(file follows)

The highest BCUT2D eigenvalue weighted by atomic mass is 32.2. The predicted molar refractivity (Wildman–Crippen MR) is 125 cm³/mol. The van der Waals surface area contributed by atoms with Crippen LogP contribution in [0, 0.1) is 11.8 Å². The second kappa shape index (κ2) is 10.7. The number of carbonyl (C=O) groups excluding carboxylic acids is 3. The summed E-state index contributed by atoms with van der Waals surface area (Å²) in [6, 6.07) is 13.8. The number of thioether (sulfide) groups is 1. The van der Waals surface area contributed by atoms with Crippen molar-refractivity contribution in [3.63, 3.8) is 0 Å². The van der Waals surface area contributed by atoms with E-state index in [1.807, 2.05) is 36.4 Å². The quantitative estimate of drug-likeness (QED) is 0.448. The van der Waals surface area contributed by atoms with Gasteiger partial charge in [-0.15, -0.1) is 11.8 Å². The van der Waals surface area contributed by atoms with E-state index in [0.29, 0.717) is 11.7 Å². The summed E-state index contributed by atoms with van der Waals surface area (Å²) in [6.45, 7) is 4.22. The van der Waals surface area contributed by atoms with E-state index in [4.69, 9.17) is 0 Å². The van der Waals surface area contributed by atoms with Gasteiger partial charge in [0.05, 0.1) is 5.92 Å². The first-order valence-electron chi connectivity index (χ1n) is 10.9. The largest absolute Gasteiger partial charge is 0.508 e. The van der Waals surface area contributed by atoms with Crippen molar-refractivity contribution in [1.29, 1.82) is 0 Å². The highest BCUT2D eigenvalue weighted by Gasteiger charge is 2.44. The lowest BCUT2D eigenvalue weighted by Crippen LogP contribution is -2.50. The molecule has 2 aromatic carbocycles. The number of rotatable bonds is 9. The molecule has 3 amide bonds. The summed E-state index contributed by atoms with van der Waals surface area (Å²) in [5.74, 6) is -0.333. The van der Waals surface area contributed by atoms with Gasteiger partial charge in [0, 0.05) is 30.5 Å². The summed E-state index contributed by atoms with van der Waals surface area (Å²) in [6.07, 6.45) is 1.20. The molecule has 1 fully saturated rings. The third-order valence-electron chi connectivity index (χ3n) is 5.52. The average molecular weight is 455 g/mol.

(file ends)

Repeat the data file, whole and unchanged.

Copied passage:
The highest BCUT2D eigenvalue weighted by atomic mass is 32.2. The predicted molar refractivity (Wildman–Crippen MR) is 125 cm³/mol. The van der Waals surface area contributed by atoms with Crippen LogP contribution in [0, 0.1) is 11.8 Å². The second kappa shape index (κ2) is 10.7. The number of carbonyl (C=O) groups excluding carboxylic acids is 3. The summed E-state index contributed by atoms with van der Waals surface area (Å²) in [6, 6.07) is 13.8. The number of thioether (sulfide) groups is 1. The van der Waals surface area contributed by atoms with Crippen molar-refractivity contribution in [3.63, 3.8) is 0 Å². The van der Waals surface area contributed by atoms with E-state index in [1.807, 2.05) is 36.4 Å². The quantitative estimate of drug-likeness (QED) is 0.448. The van der Waals surface area contributed by atoms with Gasteiger partial charge in [-0.15, -0.1) is 11.8 Å². The van der Waals surface area contributed by atoms with E-state index in [0.29, 0.717) is 11.7 Å². The summed E-state index contributed by atoms with van der Waals surface area (Å²) in [6.45, 7) is 4.22. The van der Waals surface area contributed by atoms with E-state index in [4.69, 9.17) is 0 Å². The van der Waals surface area contributed by atoms with Gasteiger partial charge in [0.05, 0.1) is 5.92 Å². The first-order valence-electron chi connectivity index (χ1n) is 10.9. The largest absolute Gasteiger partial charge is 0.508 e. The van der Waals surface area contributed by atoms with Crippen molar-refractivity contribution in [1.29, 1.82) is 0 Å². The highest BCUT2D eigenvalue weighted by Gasteiger charge is 2.44. The lowest BCUT2D eigenvalue weighted by Crippen LogP contribution is -2.50. The molecule has 2 aromatic carbocycles. The number of rotatable bonds is 9. The molecule has 3 amide bonds. The summed E-state index contributed by atoms with van der Waals surface area (Å²) in [5.74, 6) is -0.333. The van der Waals surface area contributed by atoms with Gasteiger partial charge in [0, 0.05) is 30.5 Å². The summed E-state index contributed by atoms with van der Waals surface area (Å²) in [6.07, 6.45) is 1.20. The molecule has 1 fully saturated rings. The third-order valence-electron chi connectivity index (χ3n) is 5.52. The average molecular weight is 455 g/mol.